Policyholders can only claim once from each condi-tion group at 100% of the face amount. However, some products can be structured to pay out more than once for the same condition (for example, cancer).
Matching the need: dowry/wedding planning
A large French bancassurer was selling savings products in Egypt. Sales fell short of expectations, so the bank interviewed a sampling of local clients, asking them what was important, what really worried them, and what their needs or discomforts were.
The top item for this market turned out to be dowry and wedding expenses. Clients were worried they might not have enough money for a dowry and/or for a wedding because of increases in the cost of living and other factors that may affect savings.
A savings plan specifically for dowries and weddings was designed for the banks to sell to their clients. A certain amount of money would be saved, and if not used, would provide a lump sum when the child reaches age 25.
In case of the death or total permanent disability of the parents, the premium would be waived, and the same lump-sum payment as planned comes to the child at age 25. The savings plan also provides free temporary accidental coverage from the date of application until the policy is actually issued.
With this new product, bancassurance sales skyrocketed.
Most life insurance agents prefer to avoid the words ‘death’ or ‘disability’ in their sales pitches, preferring instead to say ‘any unforeseen event,’ as mentioning those “d” words could offend or upset prospective clients.
Frank.net, a direct life insurance company in South Africa that began in late 2010, sought a different and more direct approach, designing an innovative slogan and advertising campaign that confronted death and disability frankly and directly.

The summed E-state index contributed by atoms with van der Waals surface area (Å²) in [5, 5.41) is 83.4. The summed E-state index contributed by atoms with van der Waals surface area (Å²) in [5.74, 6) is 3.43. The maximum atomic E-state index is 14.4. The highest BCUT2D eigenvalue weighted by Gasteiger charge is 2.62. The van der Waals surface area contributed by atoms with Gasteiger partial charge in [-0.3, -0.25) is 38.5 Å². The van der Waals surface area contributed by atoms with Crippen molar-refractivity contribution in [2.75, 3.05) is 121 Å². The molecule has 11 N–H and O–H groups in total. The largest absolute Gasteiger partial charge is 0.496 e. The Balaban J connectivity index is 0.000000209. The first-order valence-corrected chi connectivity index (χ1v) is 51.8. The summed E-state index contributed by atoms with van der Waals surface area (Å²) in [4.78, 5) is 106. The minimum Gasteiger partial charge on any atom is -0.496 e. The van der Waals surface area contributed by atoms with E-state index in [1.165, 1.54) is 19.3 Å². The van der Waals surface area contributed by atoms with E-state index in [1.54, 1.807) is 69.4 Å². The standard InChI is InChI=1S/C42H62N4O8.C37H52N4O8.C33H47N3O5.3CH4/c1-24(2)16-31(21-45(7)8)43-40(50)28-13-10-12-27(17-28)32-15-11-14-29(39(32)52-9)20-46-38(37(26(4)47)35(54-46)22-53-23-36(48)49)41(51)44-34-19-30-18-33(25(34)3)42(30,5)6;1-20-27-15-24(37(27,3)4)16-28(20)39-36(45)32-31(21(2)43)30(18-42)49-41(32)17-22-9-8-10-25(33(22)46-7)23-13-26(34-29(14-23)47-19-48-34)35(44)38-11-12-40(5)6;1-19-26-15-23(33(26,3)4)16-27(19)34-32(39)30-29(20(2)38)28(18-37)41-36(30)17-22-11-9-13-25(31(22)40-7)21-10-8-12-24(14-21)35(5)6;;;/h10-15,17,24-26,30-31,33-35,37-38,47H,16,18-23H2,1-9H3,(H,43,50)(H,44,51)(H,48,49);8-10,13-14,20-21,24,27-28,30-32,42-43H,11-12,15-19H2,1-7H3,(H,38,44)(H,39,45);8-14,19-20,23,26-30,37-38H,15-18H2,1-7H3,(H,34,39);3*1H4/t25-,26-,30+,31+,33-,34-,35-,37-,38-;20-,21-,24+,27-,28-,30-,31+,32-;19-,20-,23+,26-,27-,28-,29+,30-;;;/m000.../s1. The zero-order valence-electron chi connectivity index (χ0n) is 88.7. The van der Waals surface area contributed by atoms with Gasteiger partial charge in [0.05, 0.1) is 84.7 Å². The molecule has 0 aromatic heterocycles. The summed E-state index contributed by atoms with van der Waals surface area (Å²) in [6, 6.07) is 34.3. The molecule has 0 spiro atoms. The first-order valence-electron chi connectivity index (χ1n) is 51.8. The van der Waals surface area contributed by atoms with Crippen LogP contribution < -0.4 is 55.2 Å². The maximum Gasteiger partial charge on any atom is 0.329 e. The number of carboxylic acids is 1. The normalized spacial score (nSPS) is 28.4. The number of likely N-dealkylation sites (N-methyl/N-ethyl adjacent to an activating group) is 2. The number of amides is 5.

The slogan? “YOU DIE, WE PAY”. Simple, direct and award-winning. The radio commercials won a Loerie Gold award (South Africa’s advertising and communication excellence awards) in 2011.
In some less-developed markets, not everyone has a bank account or credit card. However, virtually everyone today has a mobile phone, and these phones are being increasingly leveraged for insurance sales and needs.
A life insurance company in Ghana partnered with one of the largest cellular operators in Africa to create a successful initiative to penetrate low-income popula-tions in countries on the African continent by creating life insurance that can be sold via mobile phone.
The product reduced the cost of insurance by charging very low premiums, which are deducted from a user’s mobile wallet, with SMS confirmation. The mobile phone can also be used to submit claims and queries.
How many times does the average adult use an ATM? Every few days? Once a day? Once a week? No matter how often, if you are an adult with a bank account, you use an ATM.
A Turkish insurer recently used this knowledge, along with intelligent market segmentation and customer profiling, to design simplified insurance coverage that could be sold exclusively through ATMs.
At the ATM, a pop-up screen appears when a bank client withdraws funds, marketing the low sum insured products. If the user is interested, the coverage can be issued in just two steps, with no underwriting needed.
Although some of these ideas cannot be applied in other markets, they might spark the sort of creative thinking that can steer your company toward innovation.
Today innovation is necessary if an insurance company wants to be successful. Because of their many client partnerships, reinsurers are knowledgeable about the most innovative activities in multiple markets. Partnering with the right client-focused reinsurer can help your company come up with high-profile and innovative products, tailored for your market and its needs, using simplified underwriting, enhanced lead generation and distribution, creative advertising and marketing, and effective leveraging of technology.